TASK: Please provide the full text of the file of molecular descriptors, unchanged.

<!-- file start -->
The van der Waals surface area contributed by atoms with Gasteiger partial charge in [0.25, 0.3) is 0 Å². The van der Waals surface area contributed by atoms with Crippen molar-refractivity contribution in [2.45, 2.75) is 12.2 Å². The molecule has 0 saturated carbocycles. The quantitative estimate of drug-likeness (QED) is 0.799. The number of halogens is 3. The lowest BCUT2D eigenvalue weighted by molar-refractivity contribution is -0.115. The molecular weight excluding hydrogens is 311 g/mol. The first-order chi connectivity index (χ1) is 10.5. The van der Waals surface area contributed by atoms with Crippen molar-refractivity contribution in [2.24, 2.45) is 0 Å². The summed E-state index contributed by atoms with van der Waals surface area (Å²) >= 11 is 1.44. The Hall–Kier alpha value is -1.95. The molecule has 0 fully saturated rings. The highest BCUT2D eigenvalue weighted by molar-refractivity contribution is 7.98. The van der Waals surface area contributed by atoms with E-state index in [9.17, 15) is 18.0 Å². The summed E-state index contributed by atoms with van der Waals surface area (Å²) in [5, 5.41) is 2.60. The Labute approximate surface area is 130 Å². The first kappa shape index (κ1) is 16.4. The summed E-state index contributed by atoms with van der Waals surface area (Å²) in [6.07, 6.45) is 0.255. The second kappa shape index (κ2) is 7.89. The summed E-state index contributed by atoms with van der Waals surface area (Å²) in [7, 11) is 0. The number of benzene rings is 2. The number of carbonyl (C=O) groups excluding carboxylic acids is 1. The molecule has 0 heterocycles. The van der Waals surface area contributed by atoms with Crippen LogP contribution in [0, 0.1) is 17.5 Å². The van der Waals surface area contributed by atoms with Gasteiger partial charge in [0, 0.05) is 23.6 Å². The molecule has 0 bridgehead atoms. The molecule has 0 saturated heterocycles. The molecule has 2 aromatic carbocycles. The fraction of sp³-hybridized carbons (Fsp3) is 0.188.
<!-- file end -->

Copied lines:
The van der Waals surface area contributed by atoms with Gasteiger partial charge in [0.25, 0.3) is 0 Å². The van der Waals surface area contributed by atoms with Crippen molar-refractivity contribution in [2.45, 2.75) is 12.2 Å². The molecule has 0 saturated carbocycles. The quantitative estimate of drug-likeness (QED) is 0.799. The number of halogens is 3. The lowest BCUT2D eigenvalue weighted by molar-refractivity contribution is -0.115. The molecular weight excluding hydrogens is 311 g/mol. The first-order chi connectivity index (χ1) is 10.5. The van der Waals surface area contributed by atoms with Crippen molar-refractivity contribution in [2.24, 2.45) is 0 Å². The summed E-state index contributed by atoms with van der Waals surface area (Å²) >= 11 is 1.44. The Hall–Kier alpha value is -1.95. The molecule has 0 fully saturated rings. The highest BCUT2D eigenvalue weighted by molar-refractivity contribution is 7.98. The van der Waals surface area contributed by atoms with E-state index in [9.17, 15) is 18.0 Å². The summed E-state index contributed by atoms with van der Waals surface area (Å²) in [5, 5.41) is 2.60. The Labute approximate surface area is 130 Å². The first kappa shape index (κ1) is 16.4. The summed E-state index contributed by atoms with van der Waals surface area (Å²) in [6.07, 6.45) is 0.255. The second kappa shape index (κ2) is 7.89. The summed E-state index contributed by atoms with van der Waals surface area (Å²) in [7, 11) is 0. The number of benzene rings is 2. The number of carbonyl (C=O) groups excluding carboxylic acids is 1. The molecule has 0 heterocycles. The van der Waals surface area contributed by atoms with Crippen LogP contribution in [0, 0.1) is 17.5 Å². The van der Waals surface area contributed by atoms with Gasteiger partial charge in [0, 0.05) is 23.6 Å². The molecule has 0 bridgehead atoms. The molecule has 0 saturated heterocycles. The molecule has 2 aromatic carbocycles. The fraction of sp³-hybridized carbons (Fsp3) is 0.188.